County of Württemberg

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County of Württemberg

Grafschaft Württemberg
1083–1495
Division of Württemberg by the Treaty of Nürtingen
Division of Württemberg by the Treaty of Nürtingen
StatusCounty
CapitalStuttgart
Common languagesSwabian German
Religion
Roman Catholic
GovernmentCounty
Count of Württemberg 
• ca 1089–1122
    (first count)

Conrad I
• 1457–96
    (last count)

Eberhard V
Historical eraMiddle Ages
• County founded
    by Conrad I

before 1081 1083
• Treaty of Nürtingen
    divides county

1442
• Treaty of Münsingen
    reunites county

1482
• Raised to duchy
1495
Preceded by
Succeeded by
Duchy of Swabia
Duchy of Württemberg
Today part of Germany

The County of Württemberg was a historical territory with origins in the realm of the House of Württemberg, the heart of the old Duchy of Swabia. Its capital was Stuttgart.[1] From the 12th century until 1495, it was a county within the Holy Roman Empire.[2] It later became a duchy and, after the breakup of the Holy Roman Empire, a kingdom.

Etymology[edit]

This county was named after a hill of the same name in the district of Untertürkheim in Rotenberg, Stuttgart, on which Wattenberg Castle stood until 1819. Until about 1350, the county appeared in records only with the spelling "Wirtenberg".

History[edit]

The House of Württemberg first appeared in the late 11th century. The first family member mentioned in records was Konrad I, in 1081, who is believed to have built the castle. The Württembergs became counts in the 12th century. In 1250, the House of Hohenstaufen's reign over the Duchy of Swabia ended; this allowed the Württembergs to expand their territory to include the duchy. Stuttgart (which later became the capital) was included within the county as a result of the marriage between Ulrich I and Mechthild of Baden in 1251.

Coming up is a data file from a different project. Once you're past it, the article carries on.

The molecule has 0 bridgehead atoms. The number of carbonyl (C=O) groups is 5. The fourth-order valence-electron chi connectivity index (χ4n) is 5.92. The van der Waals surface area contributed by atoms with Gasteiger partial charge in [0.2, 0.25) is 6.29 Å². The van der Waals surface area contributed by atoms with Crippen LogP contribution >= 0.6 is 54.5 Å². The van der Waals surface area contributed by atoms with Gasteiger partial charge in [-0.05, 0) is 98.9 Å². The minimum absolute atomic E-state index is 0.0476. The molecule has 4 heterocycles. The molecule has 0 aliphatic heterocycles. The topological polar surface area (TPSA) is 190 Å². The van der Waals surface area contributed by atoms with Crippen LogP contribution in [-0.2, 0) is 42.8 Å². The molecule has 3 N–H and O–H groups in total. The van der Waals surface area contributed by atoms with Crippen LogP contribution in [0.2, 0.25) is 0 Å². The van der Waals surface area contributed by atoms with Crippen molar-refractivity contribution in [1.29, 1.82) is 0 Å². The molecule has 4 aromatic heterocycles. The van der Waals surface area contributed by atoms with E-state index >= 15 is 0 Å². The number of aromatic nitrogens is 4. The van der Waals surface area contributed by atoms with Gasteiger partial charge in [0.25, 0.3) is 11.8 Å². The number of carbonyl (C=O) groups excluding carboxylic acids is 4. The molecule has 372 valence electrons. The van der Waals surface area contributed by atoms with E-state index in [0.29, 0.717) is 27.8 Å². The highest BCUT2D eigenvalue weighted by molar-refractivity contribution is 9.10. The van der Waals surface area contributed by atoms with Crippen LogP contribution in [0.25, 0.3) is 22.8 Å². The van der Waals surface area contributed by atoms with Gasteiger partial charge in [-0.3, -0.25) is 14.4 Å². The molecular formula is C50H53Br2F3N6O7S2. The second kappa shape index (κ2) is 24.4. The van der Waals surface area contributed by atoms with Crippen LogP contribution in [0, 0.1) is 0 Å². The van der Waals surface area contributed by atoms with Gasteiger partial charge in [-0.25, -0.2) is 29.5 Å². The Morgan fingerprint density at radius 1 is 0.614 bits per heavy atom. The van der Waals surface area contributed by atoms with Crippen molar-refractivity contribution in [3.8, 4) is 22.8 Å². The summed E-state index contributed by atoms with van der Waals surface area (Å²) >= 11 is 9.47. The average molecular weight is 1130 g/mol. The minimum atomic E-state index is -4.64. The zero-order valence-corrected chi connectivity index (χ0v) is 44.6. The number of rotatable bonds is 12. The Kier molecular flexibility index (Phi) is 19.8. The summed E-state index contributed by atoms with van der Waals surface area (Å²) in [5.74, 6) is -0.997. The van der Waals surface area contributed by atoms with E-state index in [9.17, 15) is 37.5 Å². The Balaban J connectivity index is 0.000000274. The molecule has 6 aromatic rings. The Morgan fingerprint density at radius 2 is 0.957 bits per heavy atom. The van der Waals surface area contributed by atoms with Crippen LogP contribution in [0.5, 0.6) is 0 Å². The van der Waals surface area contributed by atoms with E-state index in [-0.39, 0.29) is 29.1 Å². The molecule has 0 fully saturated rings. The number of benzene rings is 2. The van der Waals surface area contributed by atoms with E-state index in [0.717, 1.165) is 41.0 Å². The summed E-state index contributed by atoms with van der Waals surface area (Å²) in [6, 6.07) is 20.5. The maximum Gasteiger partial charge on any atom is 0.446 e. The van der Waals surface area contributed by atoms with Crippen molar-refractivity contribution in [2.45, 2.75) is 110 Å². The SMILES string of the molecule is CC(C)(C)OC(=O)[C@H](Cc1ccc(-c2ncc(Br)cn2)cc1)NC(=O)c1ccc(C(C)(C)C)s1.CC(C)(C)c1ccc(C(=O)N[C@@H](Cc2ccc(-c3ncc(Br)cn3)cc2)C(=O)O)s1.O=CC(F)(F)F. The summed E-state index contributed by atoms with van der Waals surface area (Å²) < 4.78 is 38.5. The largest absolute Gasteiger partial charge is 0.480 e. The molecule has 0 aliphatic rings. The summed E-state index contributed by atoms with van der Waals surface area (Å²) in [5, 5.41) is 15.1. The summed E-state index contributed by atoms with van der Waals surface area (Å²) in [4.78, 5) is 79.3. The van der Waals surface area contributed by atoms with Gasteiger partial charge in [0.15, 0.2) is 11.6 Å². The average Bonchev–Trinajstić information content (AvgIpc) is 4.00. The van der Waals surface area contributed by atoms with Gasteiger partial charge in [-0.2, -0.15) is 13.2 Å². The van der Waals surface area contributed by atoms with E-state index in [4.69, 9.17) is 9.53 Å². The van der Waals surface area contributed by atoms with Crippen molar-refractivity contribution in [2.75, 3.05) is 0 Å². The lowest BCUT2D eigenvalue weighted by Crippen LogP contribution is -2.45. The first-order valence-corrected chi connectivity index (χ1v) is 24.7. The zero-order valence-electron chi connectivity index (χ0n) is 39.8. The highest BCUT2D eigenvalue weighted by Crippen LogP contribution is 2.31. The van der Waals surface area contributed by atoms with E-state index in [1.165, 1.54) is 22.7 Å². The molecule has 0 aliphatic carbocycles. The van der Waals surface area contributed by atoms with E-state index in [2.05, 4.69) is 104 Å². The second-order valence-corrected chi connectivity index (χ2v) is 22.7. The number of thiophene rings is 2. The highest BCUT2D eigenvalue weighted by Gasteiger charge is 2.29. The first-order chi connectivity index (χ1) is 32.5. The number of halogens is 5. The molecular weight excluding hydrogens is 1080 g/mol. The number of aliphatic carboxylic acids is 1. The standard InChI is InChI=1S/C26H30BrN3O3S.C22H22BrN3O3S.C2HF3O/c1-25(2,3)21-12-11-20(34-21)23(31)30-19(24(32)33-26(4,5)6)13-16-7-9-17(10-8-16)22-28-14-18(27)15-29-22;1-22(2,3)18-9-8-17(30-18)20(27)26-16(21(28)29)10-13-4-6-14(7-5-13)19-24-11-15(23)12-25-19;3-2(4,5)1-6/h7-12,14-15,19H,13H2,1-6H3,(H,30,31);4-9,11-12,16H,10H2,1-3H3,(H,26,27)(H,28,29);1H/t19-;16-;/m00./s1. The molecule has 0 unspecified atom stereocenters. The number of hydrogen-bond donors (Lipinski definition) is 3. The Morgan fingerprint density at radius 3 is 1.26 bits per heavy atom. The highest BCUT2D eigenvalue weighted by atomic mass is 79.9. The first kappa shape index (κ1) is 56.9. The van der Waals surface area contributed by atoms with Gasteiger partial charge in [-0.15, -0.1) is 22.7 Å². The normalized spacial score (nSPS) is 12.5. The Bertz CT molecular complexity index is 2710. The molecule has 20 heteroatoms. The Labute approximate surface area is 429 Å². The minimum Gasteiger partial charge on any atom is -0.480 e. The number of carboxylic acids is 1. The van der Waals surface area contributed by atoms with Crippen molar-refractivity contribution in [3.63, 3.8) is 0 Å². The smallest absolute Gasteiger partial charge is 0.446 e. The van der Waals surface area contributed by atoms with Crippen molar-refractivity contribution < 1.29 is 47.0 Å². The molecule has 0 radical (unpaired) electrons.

The Württemberg territory expanded further under the rule of Ulrich III, Eberhard II and Eberhard III. Under Eberhard III, Württemberg assimilated the County of Montbéliard (German: Mömpelgard) through the betrothal of his son, Eberhard IV, to Henriette, Countess of Montbéliard in 1397.

In 1442, the Treaty of Nürtingen was signed between Ulrich V and his brother Ludwig I. As a result, Württemberg was divided into two parts. Ulrich received the Stuttgart area (Württemberg-Stuttgart), including the towns of Bad Cannstatt, Göppingen, Marbach am Neckar, Neuffen, Nürtingen, Schorndorf and Waiblingen. Ludwig received the Bad Urach section (Württemberg-Urach), including the towns of Balingen, Calw, Herrenberg, Münsingen, Tuttlingen and Tübingen. This section grew to include the County of Montbéliard as well after the death of Henriette in 1444.

As a result of the Treaty of Münsingen in 1482 and the Treaty of Esslingen in 1492, Count Eberhard V succeeded in reuniting Württemberg and rose to the rank of duke. The childless Eberhard became the sole ruler of this reunited country. The reigning Count Eberhard VI of Württemberg-Stuttgart was designated as his successor, and was to govern in association with a committee of twelve "honourables", representatives of the country's two estates (lords and commons).

In 1495, under the Imperial Diet of Worms summoned by Emperor Maximilian I, the county became the Duchy of Württemberg.

References[edit]

  1. ^ Ross, Kelley L. "Germany, the German Confederation". Friesian.com. Retrieved 19 October 2012.
  2. ^ Thibaut - Zycha. Walter de Gruyter. 1 January 2006. pp. 150–. ISBN 978-3-11-096116-4. Retrieved 4 July 2012.